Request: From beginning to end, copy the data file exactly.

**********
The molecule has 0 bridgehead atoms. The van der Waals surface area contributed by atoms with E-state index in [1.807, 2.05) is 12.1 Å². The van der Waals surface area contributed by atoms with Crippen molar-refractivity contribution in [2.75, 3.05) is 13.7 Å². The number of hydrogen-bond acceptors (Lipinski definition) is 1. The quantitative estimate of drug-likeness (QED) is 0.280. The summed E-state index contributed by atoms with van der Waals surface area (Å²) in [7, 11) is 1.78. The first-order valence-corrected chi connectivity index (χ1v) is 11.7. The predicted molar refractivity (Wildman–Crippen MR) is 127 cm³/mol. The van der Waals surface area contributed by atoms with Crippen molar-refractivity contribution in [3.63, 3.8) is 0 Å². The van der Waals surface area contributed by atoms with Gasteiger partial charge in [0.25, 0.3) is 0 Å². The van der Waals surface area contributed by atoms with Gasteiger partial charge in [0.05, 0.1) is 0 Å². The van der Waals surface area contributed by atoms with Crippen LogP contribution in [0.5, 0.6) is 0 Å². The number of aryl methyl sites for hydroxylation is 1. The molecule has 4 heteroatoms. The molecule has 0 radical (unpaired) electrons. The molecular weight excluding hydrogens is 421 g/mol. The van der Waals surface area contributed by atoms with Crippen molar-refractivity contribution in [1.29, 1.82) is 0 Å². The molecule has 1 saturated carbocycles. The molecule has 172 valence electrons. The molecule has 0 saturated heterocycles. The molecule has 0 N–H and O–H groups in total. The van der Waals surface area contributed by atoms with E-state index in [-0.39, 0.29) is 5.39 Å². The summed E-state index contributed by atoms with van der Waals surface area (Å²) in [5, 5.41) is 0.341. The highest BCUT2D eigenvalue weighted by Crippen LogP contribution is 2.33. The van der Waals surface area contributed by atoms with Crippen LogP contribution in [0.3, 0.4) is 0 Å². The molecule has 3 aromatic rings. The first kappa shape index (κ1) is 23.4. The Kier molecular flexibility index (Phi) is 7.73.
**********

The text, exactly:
The molecule has 0 bridgehead atoms. The van der Waals surface area contributed by atoms with E-state index in [1.807, 2.05) is 12.1 Å². The van der Waals surface area contributed by atoms with Crippen molar-refractivity contribution in [2.75, 3.05) is 13.7 Å². The number of hydrogen-bond acceptors (Lipinski definition) is 1. The quantitative estimate of drug-likeness (QED) is 0.280. The summed E-state index contributed by atoms with van der Waals surface area (Å²) in [7, 11) is 1.78. The first-order valence-corrected chi connectivity index (χ1v) is 11.7. The predicted molar refractivity (Wildman–Crippen MR) is 127 cm³/mol. The van der Waals surface area contributed by atoms with Crippen molar-refractivity contribution in [3.63, 3.8) is 0 Å². The van der Waals surface area contributed by atoms with Gasteiger partial charge in [0.25, 0.3) is 0 Å². The van der Waals surface area contributed by atoms with Gasteiger partial charge in [0.05, 0.1) is 0 Å². The van der Waals surface area contributed by atoms with Crippen LogP contribution in [0.5, 0.6) is 0 Å². The number of aryl methyl sites for hydroxylation is 1. The molecule has 4 heteroatoms. The molecule has 0 radical (unpaired) electrons. The molecular weight excluding hydrogens is 421 g/mol. The van der Waals surface area contributed by atoms with Crippen molar-refractivity contribution in [1.29, 1.82) is 0 Å². The molecule has 1 saturated carbocycles. The molecule has 172 valence electrons. The molecule has 0 saturated heterocycles. The molecule has 0 N–H and O–H groups in total. The van der Waals surface area contributed by atoms with E-state index in [-0.39, 0.29) is 5.39 Å². The summed E-state index contributed by atoms with van der Waals surface area (Å²) in [5, 5.41) is 0.341. The highest BCUT2D eigenvalue weighted by Crippen LogP contribution is 2.33. The van der Waals surface area contributed by atoms with Crippen LogP contribution in [0.3, 0.4) is 0 Å². The molecule has 3 aromatic rings. The first kappa shape index (κ1) is 23.4. The Kier molecular flexibility index (Phi) is 7.73.